There is no other way to say it - there are lots of posers in the photography lane right now. But every now and then, you come across the genuine article. Atsushi Nishijima aka JIMA is as real as it gets. He originally started shooting in Japan, and then he moved to NYC to further hone his craft. To date, he has shot amazing lookbooks and editorials for brands like Engineered Garments and Brutus. He has even parlayed his craft into the realm of Hollywood. JIMA has truly mastered the art of the spontaneous snapshot. The beauty of humanity surrounds us everyday, but he is able to intuitively distil these moments into arresting visuals that intrigue and inspire. Read our Q & A with him below ....
When did you first fall in love with photography?
It was about 15 years ago when I first took a beginner photography class at a college. I photographed something I liked, processed a film by myself, and printed in a darkroom. When I saw an image come out in a darkroom, I thought photography was very interesting.
Do you remember the first camera you ever owned?
Yes, it was an entry level Canon film camera. It’s called Canon EOS Kiss. Later, I sold it and bought Canon EOS 1. Later on, I continued selling and buying cameras and ended up with a compact film camera, Minolta TC-1. Nowadays, I shoot with digital cameras.
When did you move to NYC and how did this city influence your work?
In 1998, I moved to NYC from Japan. I think Manhattan is a great place to do snapshots (photography). There are many different kinds of people passing and showing up in front of you. Spontaneously and quickly, something interesting happens here. So I could photograph something on the way to a bookstore, a supermarket, etc. Taking snapshots has become my personal work. Since last year, I have been making a self-published book/magazine/zine called ‘LOITER’ that is a collection of snapshots.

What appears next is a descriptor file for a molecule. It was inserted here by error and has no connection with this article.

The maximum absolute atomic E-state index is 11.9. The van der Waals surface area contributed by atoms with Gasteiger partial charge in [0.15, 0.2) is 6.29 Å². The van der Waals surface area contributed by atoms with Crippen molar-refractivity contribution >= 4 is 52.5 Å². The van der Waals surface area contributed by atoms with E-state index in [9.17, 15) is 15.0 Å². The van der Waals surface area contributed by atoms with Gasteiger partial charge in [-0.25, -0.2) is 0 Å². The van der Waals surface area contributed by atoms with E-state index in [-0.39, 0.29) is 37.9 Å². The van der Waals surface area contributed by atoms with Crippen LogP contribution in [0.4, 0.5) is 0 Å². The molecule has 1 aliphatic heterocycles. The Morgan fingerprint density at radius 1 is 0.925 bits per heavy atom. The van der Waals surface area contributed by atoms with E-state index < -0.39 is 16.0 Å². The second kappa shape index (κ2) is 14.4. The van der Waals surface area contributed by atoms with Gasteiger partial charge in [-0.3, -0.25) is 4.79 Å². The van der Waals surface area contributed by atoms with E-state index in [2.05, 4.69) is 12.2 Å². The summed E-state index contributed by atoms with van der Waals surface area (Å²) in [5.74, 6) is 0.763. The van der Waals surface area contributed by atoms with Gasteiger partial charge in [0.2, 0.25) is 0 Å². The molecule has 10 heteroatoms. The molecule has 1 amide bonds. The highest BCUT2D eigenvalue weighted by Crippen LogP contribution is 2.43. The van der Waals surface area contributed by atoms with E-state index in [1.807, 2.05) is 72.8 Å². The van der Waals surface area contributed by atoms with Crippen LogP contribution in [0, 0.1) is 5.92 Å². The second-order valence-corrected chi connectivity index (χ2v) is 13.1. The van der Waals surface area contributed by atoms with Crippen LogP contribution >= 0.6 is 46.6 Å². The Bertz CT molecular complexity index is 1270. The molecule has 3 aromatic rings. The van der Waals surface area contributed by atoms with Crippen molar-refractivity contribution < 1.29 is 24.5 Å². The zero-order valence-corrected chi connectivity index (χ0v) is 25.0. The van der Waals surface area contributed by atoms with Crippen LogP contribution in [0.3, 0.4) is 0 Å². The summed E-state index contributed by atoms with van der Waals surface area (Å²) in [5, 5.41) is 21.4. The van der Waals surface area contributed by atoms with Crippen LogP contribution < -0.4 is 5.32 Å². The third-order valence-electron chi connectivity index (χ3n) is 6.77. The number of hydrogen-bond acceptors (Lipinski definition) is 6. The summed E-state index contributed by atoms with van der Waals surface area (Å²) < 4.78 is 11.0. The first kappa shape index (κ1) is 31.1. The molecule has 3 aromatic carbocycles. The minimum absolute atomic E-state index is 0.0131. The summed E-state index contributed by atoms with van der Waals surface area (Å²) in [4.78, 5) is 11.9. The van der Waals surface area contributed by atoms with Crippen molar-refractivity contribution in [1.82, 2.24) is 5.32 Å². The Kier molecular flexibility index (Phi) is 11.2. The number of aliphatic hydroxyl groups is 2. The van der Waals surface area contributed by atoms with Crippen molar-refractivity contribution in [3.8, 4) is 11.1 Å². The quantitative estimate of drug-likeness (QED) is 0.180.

These days, it’s become easy for everyone to pick up a camera and call themselves a photographer – what separates the real ones from the posers?
I don’t know about this question. I think it’s up to them. In my case, I didn’t introduce myself as a photographer 5~6 years ago because I was taking pictures, but I was working at a photo lab to make a living. Since 2010 or 2011, I've made a living as a photographer, so when I need to introduce myself, I say I am a photographer.
What are the biggest life and artistic inspirations for the photographs you shoot?
Well, maybe it’s elegance in people. Elegance could be a wrong word. Sometimes I see a person (maybe a homeless person) sleeping on a bench on a weekday and feel it’s elegant. Someone doing things their own way inspires me.
You have done a lot of work with Nepenthes and Engineered Garments – what is your relationship with these guys?
Mr. Daiki Suzuki, the designer of Engineered Garments, thought my snapshot photography was interesting and hired me to shoot Engineered Garments’ lookbooks. I learned something important for my photography career while working and spending time with him. For example, he told me to judge simply: “I like it.” Or “I don’t like it.”
You’ve also done extensive work with movies too – how did you break into that?
When a director, Derek Cianfrance was about to make a movie “The Place Beyond The Pines” he reached me if I would want to work together on the project. I said “of course!”
Is movie photography different from shooting commercials/adverts?
It depends, but it’s usually different.What I do is the same. Trying to find and capture a moment to make a photograph.
If there was one notable personality dead or alive you could take a portrait of and spend an afternoon with, who would that be?
Recently, my intern gave me a book “Once” by Wim Wenders. It’s a very nice book, so Wim Wenders could be the one.
Can you give us any news on the projects/plans you have coming up this year?
I have done some projects that are going to be released this Fall and this summer I have some fashion shoots coming up and a movie shoot. I will also work on my personal work, LOITER.
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